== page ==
A Community Devoted to the Preservation and Practice of Celestial Navigation and Other Methods of Traditional Wayfinding
Re: Davis and Astra head to head
From: Hewitt Schlereth
Date: 2013 Mar 5, 09:11 -0800
From: Hewitt Schlereth
Date: 2013 Mar 5, 09:11 -0800
Right, Lu. Most yachts sail in summer's generally sunny conditions. Until I got my C. Plath (huge mirrors) it was DR, sun lines, noon sights; moon only when it made good crossings with sun lines. If I happened to have the helm, my first and last of the day were often horizon sights. Hewitt Sent from my iPad On Mar 5, 2013, at 7:47 AM, "Lu Abel"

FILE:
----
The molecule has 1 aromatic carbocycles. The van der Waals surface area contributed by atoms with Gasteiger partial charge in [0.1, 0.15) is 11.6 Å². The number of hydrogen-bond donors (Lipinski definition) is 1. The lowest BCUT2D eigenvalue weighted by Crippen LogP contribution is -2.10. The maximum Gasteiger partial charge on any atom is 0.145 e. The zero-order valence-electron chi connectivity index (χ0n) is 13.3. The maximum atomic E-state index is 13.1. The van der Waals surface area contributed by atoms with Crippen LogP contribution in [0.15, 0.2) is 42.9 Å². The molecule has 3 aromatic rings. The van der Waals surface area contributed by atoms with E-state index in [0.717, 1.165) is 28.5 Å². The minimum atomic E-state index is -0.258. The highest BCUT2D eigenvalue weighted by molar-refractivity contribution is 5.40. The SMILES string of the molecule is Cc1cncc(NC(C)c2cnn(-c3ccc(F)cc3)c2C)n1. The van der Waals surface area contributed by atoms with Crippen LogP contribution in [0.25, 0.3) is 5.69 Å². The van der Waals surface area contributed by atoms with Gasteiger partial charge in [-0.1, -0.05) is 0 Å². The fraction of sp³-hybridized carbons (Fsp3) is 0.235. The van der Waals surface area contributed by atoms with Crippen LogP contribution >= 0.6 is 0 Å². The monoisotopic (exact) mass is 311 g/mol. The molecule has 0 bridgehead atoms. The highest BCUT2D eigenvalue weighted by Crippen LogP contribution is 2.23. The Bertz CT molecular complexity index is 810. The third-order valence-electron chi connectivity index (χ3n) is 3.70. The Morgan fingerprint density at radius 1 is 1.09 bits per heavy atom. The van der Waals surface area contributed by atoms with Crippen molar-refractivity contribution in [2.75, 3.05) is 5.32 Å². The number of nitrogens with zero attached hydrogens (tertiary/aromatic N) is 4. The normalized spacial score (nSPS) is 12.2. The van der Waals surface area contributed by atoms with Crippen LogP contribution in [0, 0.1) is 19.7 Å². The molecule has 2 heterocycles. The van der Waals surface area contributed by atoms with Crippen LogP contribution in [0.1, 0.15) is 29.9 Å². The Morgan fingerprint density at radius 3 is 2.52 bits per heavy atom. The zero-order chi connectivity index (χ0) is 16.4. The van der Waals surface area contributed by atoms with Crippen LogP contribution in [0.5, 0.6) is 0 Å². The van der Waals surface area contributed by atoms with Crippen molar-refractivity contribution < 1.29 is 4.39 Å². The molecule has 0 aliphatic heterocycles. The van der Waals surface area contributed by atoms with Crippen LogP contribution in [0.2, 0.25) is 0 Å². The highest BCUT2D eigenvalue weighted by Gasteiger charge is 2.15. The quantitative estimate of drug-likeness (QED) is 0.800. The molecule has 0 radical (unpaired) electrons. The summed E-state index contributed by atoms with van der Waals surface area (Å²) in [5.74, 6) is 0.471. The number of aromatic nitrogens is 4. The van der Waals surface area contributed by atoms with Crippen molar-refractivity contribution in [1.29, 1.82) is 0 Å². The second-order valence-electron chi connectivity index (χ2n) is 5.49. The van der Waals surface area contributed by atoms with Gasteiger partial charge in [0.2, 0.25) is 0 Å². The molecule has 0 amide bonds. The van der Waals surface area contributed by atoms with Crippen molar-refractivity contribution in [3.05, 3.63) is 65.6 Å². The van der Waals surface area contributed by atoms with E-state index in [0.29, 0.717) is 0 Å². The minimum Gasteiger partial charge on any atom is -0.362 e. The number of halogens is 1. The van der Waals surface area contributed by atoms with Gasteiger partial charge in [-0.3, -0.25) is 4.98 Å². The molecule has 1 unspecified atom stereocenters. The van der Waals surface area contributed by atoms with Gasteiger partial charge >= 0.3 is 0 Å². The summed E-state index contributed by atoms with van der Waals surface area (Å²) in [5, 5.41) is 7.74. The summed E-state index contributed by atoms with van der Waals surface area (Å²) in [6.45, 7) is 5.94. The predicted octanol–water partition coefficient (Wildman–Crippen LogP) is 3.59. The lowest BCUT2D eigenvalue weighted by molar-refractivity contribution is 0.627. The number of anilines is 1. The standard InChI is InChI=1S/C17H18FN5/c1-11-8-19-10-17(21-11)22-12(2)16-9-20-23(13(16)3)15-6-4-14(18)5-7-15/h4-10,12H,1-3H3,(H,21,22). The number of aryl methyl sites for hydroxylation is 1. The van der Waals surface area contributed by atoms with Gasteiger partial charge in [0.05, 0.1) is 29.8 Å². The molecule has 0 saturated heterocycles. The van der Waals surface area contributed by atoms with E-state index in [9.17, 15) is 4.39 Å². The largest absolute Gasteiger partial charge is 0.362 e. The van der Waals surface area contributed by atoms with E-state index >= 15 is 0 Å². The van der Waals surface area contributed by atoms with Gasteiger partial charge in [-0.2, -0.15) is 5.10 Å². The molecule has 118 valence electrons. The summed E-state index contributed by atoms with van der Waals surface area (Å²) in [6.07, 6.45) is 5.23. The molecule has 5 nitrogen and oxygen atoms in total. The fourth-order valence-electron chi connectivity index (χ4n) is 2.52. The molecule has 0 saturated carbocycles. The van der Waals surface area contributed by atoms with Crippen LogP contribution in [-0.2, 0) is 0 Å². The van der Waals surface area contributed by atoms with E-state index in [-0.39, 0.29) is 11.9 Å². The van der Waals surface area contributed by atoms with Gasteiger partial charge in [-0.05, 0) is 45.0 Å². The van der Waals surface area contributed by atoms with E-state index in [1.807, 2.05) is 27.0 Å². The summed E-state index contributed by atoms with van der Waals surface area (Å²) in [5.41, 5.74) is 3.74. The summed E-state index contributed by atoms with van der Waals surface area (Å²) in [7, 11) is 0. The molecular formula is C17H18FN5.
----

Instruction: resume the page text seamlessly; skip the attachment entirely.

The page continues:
wrote: > I will totally agree -- there is no comparison between Davis optics and > those found even on an Astra. When I was just learning celestial I > tried a Polaris shot with my Davis. Very difficult. > > Interestingly, I've heard of research that shows that less than 10% of > offshore sailors (ie, pleasure boaters, not ships) practice celestial > any more and 90% of them do only Sun and Moon shots -- no planets, no stars. > > > On 3/4/2013 1:44 PM, Hewitt Schlereth wrote: >> ------------------------------------------------------------------------ >> Lu - >> >> I've had experience with both the Davis 15 and 25 and found no difference. In 2010, three students and I shared a brand-new 15 for five days aboard a 45-foot sailboat in the western Caribbean. Conditions were perfect and I was able to check each sight against GPS noted at the time of the sight. The ranges for the 5 days were 0.1' to 3.1' from the GPS. Index errors ran from -1' to + 3'. >> >> The main thing we had difficulty with was stars. Best approach turned out to be to take only the brightest and remove the scope. >> >> When I began navigating at sea in 1972, I had a new Ebbco plastic sextant (you can see me using it aboard a 40' yawl on the cover of Commonsense Celestial Navigation). In those days the only check was the DR, but judging from our landfalls I'd say the Ebbco and Davis were equivalent. >> >> I now have an old 15 that a friend found in the bilge of a boat he bought. The scope was missing and the mirrors were shot, but I cleaned the sextant with hot water and soap, and replaced the mirrors and shades. Now I get pretty much the same results from land here in San Diego as the four of us did in the Caribbean. The main thing I've noticed is the index errors on this old 15 range from -8' to +12' which I suspect has a lot to do with wear of the mechanism over years of use - not to say abuse. :-) >> >> Hewitt >> >> >> Sent from my iPad >> >> On Mar 4, 2013, at 8:55 AM, "Lu Abel" wrote: >> >>> Randy: >>> >>> First of all, congratulations on 3,000 sights. More than I've ever taken in my life, likely more than most ship navigators will take in their lifetimes these days. >>> >>> I don't think there's anyone on this list who would argue that there's any comparison between a Davis and an Astra. I think, however, that there's a question of "good enough" >>> >>> If I'm going to take sights off the pitching deck of a small boat in the middle of an ocean, do I need a sextant that is going to give hs's to tenth-of-a-minute accuracy, when it's doubtful that I can take a sight to anywhere near that accuracy? >>> >>> Also, is your Davis a Mark 15 or a Mark 25? They seem to be made out of very different plastic and it would not at all surprise me to see a difference in variation in run if IE measurements between the two. >>> >>> Also, you describe measuring IE by alternately bringing the horizon up and bringing it down. In my experience, IE can differ by a tenth or two on a Davis because of some lash in the micrometer. My advice when I'm teaching celestial to anyone using a Davis is to measure IE both ways and then use whichever one matches the way the body is brought up/down. >>> >>> Thanks for the comments on scope distortion. The next time I have my hands on a Davis I'll look for that. >>> >>> Again, not trying to say that a Davis is anywhere near as good as an Astra. At the same time, a good navigator understands the limits and weak spots of his instruments and tries to work around them. I think there are some techniques to squeeze a bit more accuracy out of a Davis than you observed. >>> >>> Lu >>> >>> >>> >>> >>> >>>> ________________________________ >>>> From: Randall Morrow >>>> To: luabel---com >>>> Sent: Monday, March 4, 2013 7:29 AM >>>> Subject: [NavList 22615] Davis and Astra head to head >>>> >>>> >>>> >>>> ________________________________ >>>> The topic of metal versus plastic comes up form time to time so I did a head to head comparison to satisfy my curiosity abotu how much diffrence there was. Though I am the only tester I have taken over 3,300 observations in the last 2-3 years so it is probably as good as any. >>>> Index corrections checks for the Davis were done the night before with a star, using 6 pairs of sights, each pair turning in opposite directions,and then averaged. The result was >>>> -8.4. The next day 3 sun sight IC checks showed and average of -8.0. The Astra IC was done witgh three sun sights that averaged +0.4. I have always found index correction sights to be inconsistent with the Davis so extra care was taken. >>>> Fifteen consectuive LL sun sights were done with the Davis using a mirror artificial horizon. The average intercept was 6.5 nm. The range was 3.6 minutes, from a low of 4.6' to a high of 8.2'. Every sight was "away". >>>> Only 12 sights were done with the Astra because I expected good results. Six were taken with the standard 3X scope with and average intercept of 0.4 nm. Another six with the 7X scope averaged 0.6 nm. The reange was 0.9', from 0.1' to 1.0'. There was only one "away". I was surprised that the 3X scope results wre pooere than the 7x, but thia is not typical. >>>> The preponderance of "away" sights is liekly a personal bias toward how I percieve tangency throgh the scopes. The Davis always appears to me to have optical distortion of the shape of the sun disc as you approach tangency. >>>> It appears the Davis is very consitent, though clearly not as accurate as the Astra. The reslults are certanly good enough to take you anywhere you might want to sail to. The metal frame was an order of magnitude better and though the stability of the metal frame and arc is a factor, I suspect that the quality of the optics may also be important. The more sights I take the more I am convinced that it is the observation, or the perception of what you see or think you see through the scope that is the dominant factor in accuracy. >>>> If anyone is interested I can post the sight data some other time. Randy >>>> ---------------------------------------------------------------- >>>> NavList message boards and member settings: www.fer3.com/NavList >>>> Members may optionally receive posts by email. >>>> To cancel email delivery, send a message to NoMail[at]fer3.com >>>> ---------------------------------------------------------------- >>>> View and reply to this message: http://fer3.com/arc/m2.aspx?i=122615 >>>> >>>> >>> >>> >>> >>> View and reply to this message: http://fer3.com/arc/m2.aspx?i=122618 >>> >>> >> >> >> >> View and reply to this message: http://fer3.com/arc/m2.aspx?i=122627 >> > > > > > > View and reply to this message: http://fer3.com/arc/m2.aspx?i=122635 > >